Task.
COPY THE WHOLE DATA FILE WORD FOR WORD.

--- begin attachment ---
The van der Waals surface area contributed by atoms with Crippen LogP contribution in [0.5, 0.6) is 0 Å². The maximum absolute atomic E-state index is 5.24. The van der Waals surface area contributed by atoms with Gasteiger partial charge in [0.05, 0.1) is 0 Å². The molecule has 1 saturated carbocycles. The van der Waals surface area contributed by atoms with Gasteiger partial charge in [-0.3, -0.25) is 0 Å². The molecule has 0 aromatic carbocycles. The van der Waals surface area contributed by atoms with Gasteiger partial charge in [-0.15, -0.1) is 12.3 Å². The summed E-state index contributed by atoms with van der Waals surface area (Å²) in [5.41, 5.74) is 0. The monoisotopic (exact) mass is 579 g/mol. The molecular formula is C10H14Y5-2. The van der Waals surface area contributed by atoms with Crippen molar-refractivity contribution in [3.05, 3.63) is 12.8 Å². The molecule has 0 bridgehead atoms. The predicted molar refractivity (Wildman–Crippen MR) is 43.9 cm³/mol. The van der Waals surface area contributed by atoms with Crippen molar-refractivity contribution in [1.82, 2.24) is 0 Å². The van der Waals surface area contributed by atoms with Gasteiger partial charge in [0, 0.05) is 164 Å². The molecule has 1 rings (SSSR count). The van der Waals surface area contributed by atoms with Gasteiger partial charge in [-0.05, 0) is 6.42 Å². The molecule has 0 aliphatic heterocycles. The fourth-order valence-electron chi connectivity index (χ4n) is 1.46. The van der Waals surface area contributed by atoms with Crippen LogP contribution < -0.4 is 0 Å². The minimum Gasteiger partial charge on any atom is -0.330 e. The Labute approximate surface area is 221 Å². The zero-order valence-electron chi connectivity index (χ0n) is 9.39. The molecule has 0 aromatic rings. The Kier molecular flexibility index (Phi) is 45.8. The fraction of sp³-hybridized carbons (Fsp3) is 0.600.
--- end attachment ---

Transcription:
The van der Waals surface area contributed by atoms with Crippen LogP contribution in [0.5, 0.6) is 0 Å². The maximum absolute atomic E-state index is 5.24. The van der Waals surface area contributed by atoms with Gasteiger partial charge in [0.05, 0.1) is 0 Å². The molecule has 1 saturated carbocycles. The van der Waals surface area contributed by atoms with Gasteiger partial charge in [-0.3, -0.25) is 0 Å². The molecule has 0 aromatic carbocycles. The van der Waals surface area contributed by atoms with Gasteiger partial charge in [-0.15, -0.1) is 12.3 Å². The summed E-state index contributed by atoms with van der Waals surface area (Å²) in [5.41, 5.74) is 0. The monoisotopic (exact) mass is 579 g/mol. The molecular formula is C10H14Y5-2. The van der Waals surface area contributed by atoms with Crippen molar-refractivity contribution in [3.05, 3.63) is 12.8 Å². The molecule has 0 bridgehead atoms. The predicted molar refractivity (Wildman–Crippen MR) is 43.9 cm³/mol. The van der Waals surface area contributed by atoms with Crippen molar-refractivity contribution in [1.82, 2.24) is 0 Å². The van der Waals surface area contributed by atoms with Gasteiger partial charge in [0, 0.05) is 164 Å². The molecule has 1 rings (SSSR count). The van der Waals surface area contributed by atoms with Gasteiger partial charge in [-0.05, 0) is 6.42 Å². The molecule has 0 aliphatic heterocycles. The fourth-order valence-electron chi connectivity index (χ4n) is 1.46. The van der Waals surface area contributed by atoms with Crippen LogP contribution < -0.4 is 0 Å². The minimum Gasteiger partial charge on any atom is -0.330 e. The Labute approximate surface area is 221 Å². The zero-order valence-electron chi connectivity index (χ0n) is 9.39. The molecule has 0 aromatic rings. The Kier molecular flexibility index (Phi) is 45.8. The fraction of sp³-hybridized carbons (Fsp3) is 0.600.